Last week, in response to the ongoing overdose crisis facing our country, the Drug Enforcement Administration (DEA) announced the first ever National Fentanyl Awareness Day that was to be recognized on May 10, 2022. This announcement was part of the agency’s efforts to raise awareness, reduce stigma, and educate people on the dangerous threat that fentanyl poses to the safety and health of the American people. The DEA released a video PSA of Administrator Anne Milgram to mark the first National Fentanyl Awareness Day. For more information on the dangers of fentanyl, click here.
- Join Us for Hill Day at Home 2022
- House Committee Votes in Favor of MAT and MATE Act Amendments
- Senators Introduce the Stop Pills that Kill Act
- Grant Opportunity Open for the Tribal Opioid Response Program
- Comprehensive Health Integration Webinar
Join Us for Hill Day at Home 2022
On Wednesday, June 8, join the National Council as we demonstrate the power of our unified voices at Hill Day at Home 2022! You’ll get to hear from policy experts, receive key legislative updates, and raise the volume on critical issues throughout our field – all for free and from the comfort of your own home. Together, we’ll raise awareness about important legislation and urge lawmakers to invest in critical mental health and substance use care funding. Reserve your virtual seat today!
House Committee Votes in Favor of MAT and MATE Act Amendments
On May 18, the House Committee on Energy and Commerce held a hearing to discuss the Restoring Hope for Mental Health and Well-Being Act, a legislative package aimed at addressing substance use treatment, prevention, recovery, workforce, and more. The Committee voted in favor of adding the Mainstreaming Addiction Treatment (MAT) Act to the package. The MAT Act would remove the X-Waiver requirement and greatly increase access to buprenorphine, a Food and Drug Administration (FDA) approved medication-assisted treatment used to treat opioid use disorder. Additionally, the Medication Access and Training Expansion (MATE) Act, which require health care providers to complete a one-time training on best practices in caring for patients with a substance use disorder as a condition of receiving or renewing a registration to prescribe controlled substances for treatment, was advanced out of Committee. The legislative package is expected to be voted on in the House sometime in June.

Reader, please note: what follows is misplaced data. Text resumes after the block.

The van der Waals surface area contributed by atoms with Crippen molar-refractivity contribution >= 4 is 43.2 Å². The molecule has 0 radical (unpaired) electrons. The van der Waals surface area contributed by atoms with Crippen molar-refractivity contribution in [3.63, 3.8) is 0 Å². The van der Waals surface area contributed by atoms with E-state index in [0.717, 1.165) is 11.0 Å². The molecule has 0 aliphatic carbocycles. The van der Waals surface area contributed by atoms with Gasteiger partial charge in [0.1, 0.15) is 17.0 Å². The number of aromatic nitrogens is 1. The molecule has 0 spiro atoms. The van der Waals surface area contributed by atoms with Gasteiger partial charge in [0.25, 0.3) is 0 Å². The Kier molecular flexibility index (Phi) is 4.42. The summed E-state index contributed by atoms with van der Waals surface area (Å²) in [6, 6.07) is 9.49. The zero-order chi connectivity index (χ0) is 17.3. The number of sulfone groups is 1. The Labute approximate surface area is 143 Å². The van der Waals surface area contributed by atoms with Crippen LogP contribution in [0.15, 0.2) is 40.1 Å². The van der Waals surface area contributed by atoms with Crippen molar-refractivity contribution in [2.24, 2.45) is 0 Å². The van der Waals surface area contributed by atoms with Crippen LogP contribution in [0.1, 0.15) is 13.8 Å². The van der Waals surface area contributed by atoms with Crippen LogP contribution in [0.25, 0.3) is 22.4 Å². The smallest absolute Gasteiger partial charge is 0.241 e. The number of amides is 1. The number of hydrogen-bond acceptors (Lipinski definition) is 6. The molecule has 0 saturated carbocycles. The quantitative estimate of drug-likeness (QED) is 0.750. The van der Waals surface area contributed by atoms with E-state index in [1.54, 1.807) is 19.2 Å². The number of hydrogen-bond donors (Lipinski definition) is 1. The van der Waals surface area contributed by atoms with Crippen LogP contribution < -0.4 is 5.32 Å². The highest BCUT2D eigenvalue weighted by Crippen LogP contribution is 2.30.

Senators Introduce the Stop Pills that Kill Act
Last week, Senators Chuck Grassley (R-IA) Maggie Hassan (D-NH), John Cornyn (R-TX), and Dianne Feinstein (D-CA) introduced the Stop Pills That Kill Act (S.4151). The bill would impose penalties, identical to those impacting methamphetamine, for the manufacture and/or facilitation of manufacturing counterfeit pills that contain fentanyl, an analogue of fentanyl, or a counterfeit substance l. Additionally, S.4151 would direct the Attorney General to work with the DEA and the Office of National Drug Control Policy to issue an annual report to Congress that would help lawmakers better understand the scope of seizures, investigations, and public awareness of the dangers associated with pills laced with deadly substances.
Grant Opportunity Open for the Tribal Opioid Response Program
Earlier this month, the Department of Health and Human Services (HHS) announced $55 million in funding for the latest iteration of its Tribal Opioid Response (TOR) Grant Program. The purpose of this program is to provide FDA approved medications for the treatment of opioid use disorder in Native American and Alaskan Native Tribes or Tribal Organizations. Additionally, the TOR grant program supports the continuum of prevention, harm reduction, and recovery support services for opioid use and co-occurring substance use disorders for Tribes and Tribal Organizations. To check your eligibility or apply for this grant opportunity, click here.
Comprehensive Health Integration Webinar Next Week
The Center of Excellence for Integrated Health Solutions will hold a webinar with experts in the field on Wednesday, May 25 from 1:00pm –2:00pm on Comprehensive Health Integration: Domains & Constructs. The panel will review current data surrounding integrated care models and explore components of a new and visionary integrated care framework focused on bi-directional and population-based comprehensive health care. This webinar will illustrate principles outlined in a new paper titled, Designing, Implementing, and Sustaining Physical Health –Behavioral Health Integration: The Comprehensive Healthcare Integration Framework. Register for the webinar here.
Join the National Council Ambassador Network. Members of the National Council’s Ambassador Network are superstar advocates dedicated to cultivating strong relationships with their elected federal officials. As one of our Ambassadors, you will maximize our collective advocacy impact on Capitol Hill and help advance policies that strengthen mental wellbeing and support treatment organizations nationwide. To apply to be a National Council Ambassador, click here.
HAPPENING ON THE HILL
HHS Recovery Innovation Challenge: On May 18, HHS announced its first ever behavioral health Recovery Innovation Challenge. The goal of this challenge is to identify innovations developed by peer-run or community-based organizations that advance and promote recovery. HHS asks participants to share information on the practices they use to advance recovery and demonstrate how their techniques build on SAMHSA’s recovery guidelines. Additionally, participants are asked to share how they have helped people overcome challenges by incorporating recovery into their behavioral health services system. Enter the challenge by submitting a written statement no later than July 15 for the chance to win a cash prize. For more information here.
By Mollie Laird, Policy Associate